Treatment of External Genital Warts Comparing Cryotherapy (Liquid Nitrogen) and Trichloracetic Acid

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Abstract

Background and Objectives:

To evaluate and compare the efficacy and adverse effects of trichloracetic acid and cryotherapy (using liquid nitrogen) in the treatment of external genital warts.

Study Design:

Eighty-six patients were enrolled into a randomized clinical trial in the Genitourinary Medicine Department of the Coventry and Warwickshire Hospital (Coventry) between November 1990 and June 1991. External genital warts were treated with either trichloracetic acid or cryotherapy (using liquid nitrogen) on a once weekly basis. They received up to six treatments of either therapy.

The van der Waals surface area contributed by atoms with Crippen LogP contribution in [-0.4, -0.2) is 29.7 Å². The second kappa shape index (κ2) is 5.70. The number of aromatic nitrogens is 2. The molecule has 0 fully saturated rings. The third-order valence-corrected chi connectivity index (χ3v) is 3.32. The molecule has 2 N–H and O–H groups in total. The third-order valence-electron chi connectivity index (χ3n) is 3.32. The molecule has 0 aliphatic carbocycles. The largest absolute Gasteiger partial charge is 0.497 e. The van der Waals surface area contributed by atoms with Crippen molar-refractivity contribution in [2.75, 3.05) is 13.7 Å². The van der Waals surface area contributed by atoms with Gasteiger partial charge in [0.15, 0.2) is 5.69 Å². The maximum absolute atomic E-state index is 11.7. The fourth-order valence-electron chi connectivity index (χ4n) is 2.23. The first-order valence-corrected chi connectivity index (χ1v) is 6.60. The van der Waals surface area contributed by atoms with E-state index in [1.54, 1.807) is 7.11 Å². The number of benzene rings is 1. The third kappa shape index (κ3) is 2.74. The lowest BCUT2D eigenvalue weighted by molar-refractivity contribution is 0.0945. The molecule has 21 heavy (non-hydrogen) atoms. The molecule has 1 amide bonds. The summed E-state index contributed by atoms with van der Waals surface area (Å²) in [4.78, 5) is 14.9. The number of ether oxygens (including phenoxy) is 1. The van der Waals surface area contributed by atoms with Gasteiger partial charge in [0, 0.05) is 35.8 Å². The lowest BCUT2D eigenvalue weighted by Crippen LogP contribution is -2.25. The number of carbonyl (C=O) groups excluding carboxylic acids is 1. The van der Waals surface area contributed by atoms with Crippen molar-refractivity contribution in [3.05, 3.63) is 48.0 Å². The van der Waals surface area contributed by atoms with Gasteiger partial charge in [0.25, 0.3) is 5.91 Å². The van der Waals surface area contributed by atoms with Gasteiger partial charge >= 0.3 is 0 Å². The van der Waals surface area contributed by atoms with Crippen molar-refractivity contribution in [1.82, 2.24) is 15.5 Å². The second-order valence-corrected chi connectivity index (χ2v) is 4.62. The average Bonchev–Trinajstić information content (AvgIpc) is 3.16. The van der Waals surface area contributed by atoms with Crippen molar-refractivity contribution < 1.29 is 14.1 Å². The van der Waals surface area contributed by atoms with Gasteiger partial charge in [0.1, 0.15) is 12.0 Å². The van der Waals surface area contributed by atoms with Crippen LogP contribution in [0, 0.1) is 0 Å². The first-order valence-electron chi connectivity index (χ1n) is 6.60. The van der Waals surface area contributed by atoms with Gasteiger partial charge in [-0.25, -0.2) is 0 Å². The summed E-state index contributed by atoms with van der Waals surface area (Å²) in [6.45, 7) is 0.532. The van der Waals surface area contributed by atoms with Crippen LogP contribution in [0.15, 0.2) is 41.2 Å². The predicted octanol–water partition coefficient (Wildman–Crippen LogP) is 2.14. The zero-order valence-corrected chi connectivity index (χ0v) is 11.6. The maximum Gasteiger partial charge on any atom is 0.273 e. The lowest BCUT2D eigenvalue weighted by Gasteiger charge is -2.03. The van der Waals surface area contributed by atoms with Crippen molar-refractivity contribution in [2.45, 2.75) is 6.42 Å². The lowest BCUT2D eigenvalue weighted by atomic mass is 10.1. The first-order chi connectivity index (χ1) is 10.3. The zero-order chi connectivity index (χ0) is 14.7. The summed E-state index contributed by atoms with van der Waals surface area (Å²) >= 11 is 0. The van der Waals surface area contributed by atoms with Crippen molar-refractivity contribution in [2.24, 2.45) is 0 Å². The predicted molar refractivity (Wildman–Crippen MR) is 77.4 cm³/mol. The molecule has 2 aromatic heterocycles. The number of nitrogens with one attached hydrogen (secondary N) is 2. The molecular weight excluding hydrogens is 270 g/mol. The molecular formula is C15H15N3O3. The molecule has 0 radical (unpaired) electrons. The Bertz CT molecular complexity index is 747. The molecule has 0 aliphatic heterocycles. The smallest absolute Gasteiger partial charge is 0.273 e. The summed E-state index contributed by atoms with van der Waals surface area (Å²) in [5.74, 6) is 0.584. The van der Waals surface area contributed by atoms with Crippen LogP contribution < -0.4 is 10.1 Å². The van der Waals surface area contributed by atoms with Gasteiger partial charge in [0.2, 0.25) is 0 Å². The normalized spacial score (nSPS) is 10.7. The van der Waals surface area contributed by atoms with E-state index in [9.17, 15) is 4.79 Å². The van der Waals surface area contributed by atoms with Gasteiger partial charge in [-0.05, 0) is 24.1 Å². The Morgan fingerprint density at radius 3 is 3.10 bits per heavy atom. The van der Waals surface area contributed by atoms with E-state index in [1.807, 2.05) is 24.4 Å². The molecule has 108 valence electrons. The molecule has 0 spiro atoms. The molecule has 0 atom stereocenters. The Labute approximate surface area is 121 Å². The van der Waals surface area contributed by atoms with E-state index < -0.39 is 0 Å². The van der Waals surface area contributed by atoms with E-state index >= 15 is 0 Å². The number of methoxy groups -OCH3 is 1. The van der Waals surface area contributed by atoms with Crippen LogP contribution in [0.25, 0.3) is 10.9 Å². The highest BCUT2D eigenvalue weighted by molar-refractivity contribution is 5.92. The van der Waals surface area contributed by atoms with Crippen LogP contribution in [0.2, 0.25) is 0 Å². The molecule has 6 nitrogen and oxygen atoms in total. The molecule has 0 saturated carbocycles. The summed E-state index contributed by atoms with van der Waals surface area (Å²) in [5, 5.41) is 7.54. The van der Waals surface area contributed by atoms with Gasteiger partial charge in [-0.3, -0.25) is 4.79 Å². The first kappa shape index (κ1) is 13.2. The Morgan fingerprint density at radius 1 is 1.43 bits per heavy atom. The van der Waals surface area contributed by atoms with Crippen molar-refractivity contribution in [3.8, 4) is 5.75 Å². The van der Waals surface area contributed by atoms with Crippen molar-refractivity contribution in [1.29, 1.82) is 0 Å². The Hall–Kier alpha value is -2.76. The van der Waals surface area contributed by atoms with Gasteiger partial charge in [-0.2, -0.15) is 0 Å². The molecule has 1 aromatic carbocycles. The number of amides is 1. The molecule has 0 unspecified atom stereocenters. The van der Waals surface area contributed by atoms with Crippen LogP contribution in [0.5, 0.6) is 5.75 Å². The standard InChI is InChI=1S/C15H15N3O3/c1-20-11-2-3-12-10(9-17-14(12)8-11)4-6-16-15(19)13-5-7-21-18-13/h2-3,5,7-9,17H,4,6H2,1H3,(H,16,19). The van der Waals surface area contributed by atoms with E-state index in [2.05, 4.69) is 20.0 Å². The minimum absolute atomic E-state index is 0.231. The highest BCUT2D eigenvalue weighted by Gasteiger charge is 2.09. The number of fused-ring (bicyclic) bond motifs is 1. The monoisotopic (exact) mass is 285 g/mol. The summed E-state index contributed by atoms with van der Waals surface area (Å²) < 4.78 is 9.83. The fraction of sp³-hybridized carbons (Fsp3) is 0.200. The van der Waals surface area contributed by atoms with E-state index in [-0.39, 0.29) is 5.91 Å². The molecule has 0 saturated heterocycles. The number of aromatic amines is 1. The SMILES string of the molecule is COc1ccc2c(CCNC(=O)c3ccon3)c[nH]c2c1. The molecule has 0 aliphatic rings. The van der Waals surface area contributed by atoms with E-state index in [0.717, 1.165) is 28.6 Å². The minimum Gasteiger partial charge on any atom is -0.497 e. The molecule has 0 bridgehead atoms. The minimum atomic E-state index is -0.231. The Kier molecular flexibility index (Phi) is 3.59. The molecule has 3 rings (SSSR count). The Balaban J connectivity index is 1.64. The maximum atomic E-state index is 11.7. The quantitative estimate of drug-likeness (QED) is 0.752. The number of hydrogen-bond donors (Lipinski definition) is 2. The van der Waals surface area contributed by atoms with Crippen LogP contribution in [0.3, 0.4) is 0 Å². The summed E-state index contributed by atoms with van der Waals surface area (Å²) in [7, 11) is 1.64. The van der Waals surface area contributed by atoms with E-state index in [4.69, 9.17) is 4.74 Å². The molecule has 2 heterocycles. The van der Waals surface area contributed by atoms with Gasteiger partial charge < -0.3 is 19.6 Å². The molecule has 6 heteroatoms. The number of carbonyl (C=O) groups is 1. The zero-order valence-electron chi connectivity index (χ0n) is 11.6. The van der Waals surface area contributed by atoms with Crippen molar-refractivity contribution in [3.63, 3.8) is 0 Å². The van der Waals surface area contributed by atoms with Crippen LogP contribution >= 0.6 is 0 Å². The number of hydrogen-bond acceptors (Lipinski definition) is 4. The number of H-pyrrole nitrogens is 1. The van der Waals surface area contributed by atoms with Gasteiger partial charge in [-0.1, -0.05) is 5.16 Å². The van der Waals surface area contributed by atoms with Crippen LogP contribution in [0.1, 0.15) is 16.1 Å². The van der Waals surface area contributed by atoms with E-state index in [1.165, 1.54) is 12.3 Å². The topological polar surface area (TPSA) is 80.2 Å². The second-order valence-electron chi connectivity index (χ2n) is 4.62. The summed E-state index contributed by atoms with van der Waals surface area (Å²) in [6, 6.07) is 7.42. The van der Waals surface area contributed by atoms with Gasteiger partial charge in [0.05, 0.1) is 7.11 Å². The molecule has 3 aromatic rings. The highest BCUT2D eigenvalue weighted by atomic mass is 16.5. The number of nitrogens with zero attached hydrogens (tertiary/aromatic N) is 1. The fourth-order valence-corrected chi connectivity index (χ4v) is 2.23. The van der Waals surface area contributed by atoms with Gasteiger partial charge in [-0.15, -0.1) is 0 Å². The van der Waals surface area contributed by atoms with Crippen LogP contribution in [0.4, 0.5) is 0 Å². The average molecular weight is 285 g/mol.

Results:

Complete clearance of warts in patients who received up to six treatments of cryotherapy were observed in 86% of cases and in 70% of patients who received up to six treatments of trichloracetic acid. Thirty percent of patients who were treated with trichloracetic acid developed ulcerations at the site of its application.

Conclusion:

In this study we found that cryotherapy (using liquid nitrogen) is more effective than that of trichloracetic acid for the treatment of external genital warts. It is also less likely to cause ulceration.

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